My dorm is quite near the Romanian compound. It provides me with one of the best landmarks for finding my way home: an Eastern Orthodox chapel. When I first saw it, I thought it might have been left over from the Russian occupation. I later learned it was  prefabricated and put together soon after the war began. Some of the other countries wanted it gone, calling it a target, but the Romanians held to their guns, so to speak.

The fort is really a small town. In addition to office buildings and residences, there are recreation areas, barbershops, two gyms, a few large dinning facilities, and a "downtown" consisting of a ring of shops and restaurants. Yes, there are restaurants, including a Kentucky Fried Chicken and a TGI Fridays. All the restaurants are expensive, but people go there for variety. Inside the ring is a soccer pitch build by the Brits (and used by the Americans for football), a basketball court and a hockey rink (courtesy of the Canadians).

The recreation halls and gyms offer activities for down time. The recreation center is equipped with half a dozen large screen televisions attached to gaming systems. It is a very odd experience to watch four camouflaged soldiers, their rifles and machine guns on the floor beside them, intently playing "Call of Duty." Actual warriors playing soldier on a computer in a combat zone.

Some of the rules and regulations around the base are a bit frustrating. At night, we're required to wear a reflective belt. I don't like that, but I support it a hundred percent as the lighting here is terrible and it's quite easy to get run over. We're supposed to wear protective goggles when outside and most people comply with this (though I've forgotten mine on more than a few occasions) . At night, we're also supposed to have a "battle buddy" when walking around (I call them "pacifist pal" or "shrapnel shield"), but my schedule is totally different from anyone else. Fortunately, they don't enforce this so much (plus I try to walk within spitting distance of anyone going my way to placate the MPs). We're not allowed to wear gym attire in the mess hall. I can see them wanting to keep the place professional, but not being able to eat while wearing sweat pants or shorts is inconvenient. We can't take a bag into the gym or into the mess hall, so we don't even get a chance to change. We must go back to our room. Bags aren't allowed in the recreation center and that means no computer bags. We can't even take our computer in a plastic shopping bag or transparent sack. Everyone has to walk with it under their arms; Great for the mini-tablet crowd, but I'm using a manly 17" computer that's more desktop than laptop.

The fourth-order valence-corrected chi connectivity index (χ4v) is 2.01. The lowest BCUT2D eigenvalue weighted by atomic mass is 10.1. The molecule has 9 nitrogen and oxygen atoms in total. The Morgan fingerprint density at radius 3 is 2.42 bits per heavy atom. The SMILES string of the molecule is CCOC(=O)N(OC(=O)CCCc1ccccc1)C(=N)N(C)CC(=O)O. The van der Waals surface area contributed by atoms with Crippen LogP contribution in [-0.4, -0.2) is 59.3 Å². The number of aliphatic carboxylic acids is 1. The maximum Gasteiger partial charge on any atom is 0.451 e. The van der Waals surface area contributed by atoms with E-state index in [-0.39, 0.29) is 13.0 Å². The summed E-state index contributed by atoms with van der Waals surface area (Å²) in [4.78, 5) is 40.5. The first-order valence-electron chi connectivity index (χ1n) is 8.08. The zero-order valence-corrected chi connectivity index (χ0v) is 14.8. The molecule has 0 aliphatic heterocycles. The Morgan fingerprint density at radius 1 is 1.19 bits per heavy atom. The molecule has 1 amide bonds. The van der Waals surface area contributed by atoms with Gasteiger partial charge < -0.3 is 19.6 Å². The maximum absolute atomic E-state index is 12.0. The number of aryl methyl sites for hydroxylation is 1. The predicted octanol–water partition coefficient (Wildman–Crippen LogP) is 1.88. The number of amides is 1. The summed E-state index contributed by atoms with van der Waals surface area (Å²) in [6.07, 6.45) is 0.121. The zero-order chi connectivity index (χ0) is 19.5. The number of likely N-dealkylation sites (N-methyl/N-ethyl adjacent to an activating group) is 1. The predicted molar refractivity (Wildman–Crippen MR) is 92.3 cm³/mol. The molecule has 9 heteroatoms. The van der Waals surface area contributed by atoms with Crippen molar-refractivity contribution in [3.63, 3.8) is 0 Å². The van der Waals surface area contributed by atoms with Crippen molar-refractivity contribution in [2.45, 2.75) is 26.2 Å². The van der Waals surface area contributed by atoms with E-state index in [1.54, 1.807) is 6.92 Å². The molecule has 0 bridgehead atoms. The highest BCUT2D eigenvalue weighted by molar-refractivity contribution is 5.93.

I missed a USO tour where three athletes and a runner up on American Idol did some sort of meet and greet (where's Kathy Griffin when you need her?). I did manage to catch an Air-Force rock band called "Total Force." I was surprised at how good they were. While most rock bands wear hip clothing, they wore their camouflage fatigues. They would do well in some of the more rowdy American venues; they performed while wearing their sidearms. No one was going to throw a beer bottle at this band!

A few days later another Air-Force group performed. It was a ten-piece pop/rock band accompanied by a score of singers. One of the security soldiers told me that he was impressed with this particular group because not only did they put on a show, but they were responsible for setting up all the lighting and sound equipment and then breaking it down and stowing it afterward. Their show consisted of a medley of rock and pop songs. One or two singers would take the stage backed up by the rest of the musicians and singers. Those doing backup performed a dance routine worthy of any variety show on TV or Vegas. Unfortunately, they were dancing in their fatigues and that really bordered on the absurd  Still, they did a great job, putting 100% into the show. I'm glad they weren't wearing pistols, that would have been too much.